OPINIONS Caution needed when treating coronavirus patients with new drugs

OPINIONS

Caution needed when treating coronavirus patients with new drugs

CGTN

06:35, February 06, 2020

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Medical workers in Zhongnan Hospital of Wuhan University in Wuhan, central China's Hubei Province, January 24, 2020. (Photo: Xinhua) 

A pharmaceutical company named Gilead Sciences has introduced a type of medicine, Remdesivir, which can rapidly cure coronavirus infections in patients and is in clinical trial stage at the China-Japan Friendship Hospital in China. That may be good news for patients, but there is still a need for caution.

Newly introduced medicine can cause pain and sometimes lead to death if not taken seriously. Therefore, before a drug can be used to treat a patient, it needs to undergo several tests.

Before a US medicine can be used on Chinese patients, the manufacturer should first detail its chemical formula, then experiment on animals with clinical trials. The U.S. Food and Drug Administration also needs to go through an approval process before China's counterpart agency.

At present, it has not gone through FDA approval. However, according to the document on ClinicalTrials.gov, it has already treated a US patient on January 26. Just nine days later, phase-three clinical trial – where the drug is evaluated and compared to existing medication – was activated in China. The team in that particular hospital has begun recruiting volunteer patients for a trial.

While this medicine is still in its early stages of research and development, attention should also be given to other medicine and treatment methods that have already gained the agency's approval.

One such medicine, Avelox, made by the German pharmaceutical company Bayer, is a type of broad-spectrum antibiotic used to treat streptococcus pneumonia that Wuhan Xiehe Hospital included in its Second Edition of Diagnosis and Treatment Scheme against the current epidemic, prescribed by doctor Zhang Jingnong.

There is also a need to be cautious with unconfirmed sayings on Remdesivir's effectiveness itself. Many netizens said it cured scores of the Ebola virus. But according to a report by FierceBiotech, a media specialized in the field of biotech, it only cured a little over 170 of those who participated in the trials, with one suffering from severe side effects. Remdesivir failed in comparison to rivals, leading its fight against Ebola to a halt.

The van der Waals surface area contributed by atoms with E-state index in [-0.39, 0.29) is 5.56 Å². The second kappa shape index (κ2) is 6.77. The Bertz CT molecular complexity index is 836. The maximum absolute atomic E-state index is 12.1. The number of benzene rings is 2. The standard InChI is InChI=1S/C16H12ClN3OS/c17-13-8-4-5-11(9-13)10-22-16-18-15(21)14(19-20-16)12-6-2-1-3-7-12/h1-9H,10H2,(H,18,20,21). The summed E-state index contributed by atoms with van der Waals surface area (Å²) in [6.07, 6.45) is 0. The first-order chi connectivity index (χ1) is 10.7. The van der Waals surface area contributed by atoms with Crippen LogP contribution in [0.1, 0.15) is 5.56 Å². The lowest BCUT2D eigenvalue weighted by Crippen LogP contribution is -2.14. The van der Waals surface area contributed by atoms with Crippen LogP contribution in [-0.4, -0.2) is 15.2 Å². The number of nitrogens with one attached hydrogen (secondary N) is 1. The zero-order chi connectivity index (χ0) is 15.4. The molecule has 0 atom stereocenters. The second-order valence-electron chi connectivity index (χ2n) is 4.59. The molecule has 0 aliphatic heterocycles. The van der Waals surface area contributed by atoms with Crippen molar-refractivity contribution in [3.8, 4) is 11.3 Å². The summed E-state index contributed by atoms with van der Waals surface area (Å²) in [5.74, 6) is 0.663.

The Ebola virus is not a type of coronavirus, but pre-clinical tests have suggested it is effective against murine hepatitis virus and MERS coronavirus, leading Gilead to propose it as a solution to cure the novel coronavirus.

Nick Paul Taylor, a freelance pharmaceutical and biotech writer, explained that only a clinical trial would show whether Remdesivir can treat coronavirus, but added: "Based on the available evidence, it looks worth trying."

Putting aside the lack of quantitative data, it is also uncertain if the drug contributed directly to the patient's recovery or whether it was the patient's immune system that fended off the virus independently.

At present, there is still insufficient evidence to suggest that the drug should be used widely by hospitals at this stage.

Moreover, while it has helped two patients recover, the longer term side effects of this medicine remains unknown. 

Due diligence is required before new medication can be rolled out. Without a thorough risk measurement process, medication may harm instead of heal patients.

In the field of medical treatment, physicians should never forget the Hippocratic Oath: "I will use treatment to help the sick according to my ability and judgment, but never with a view to injury and wrongdoing."


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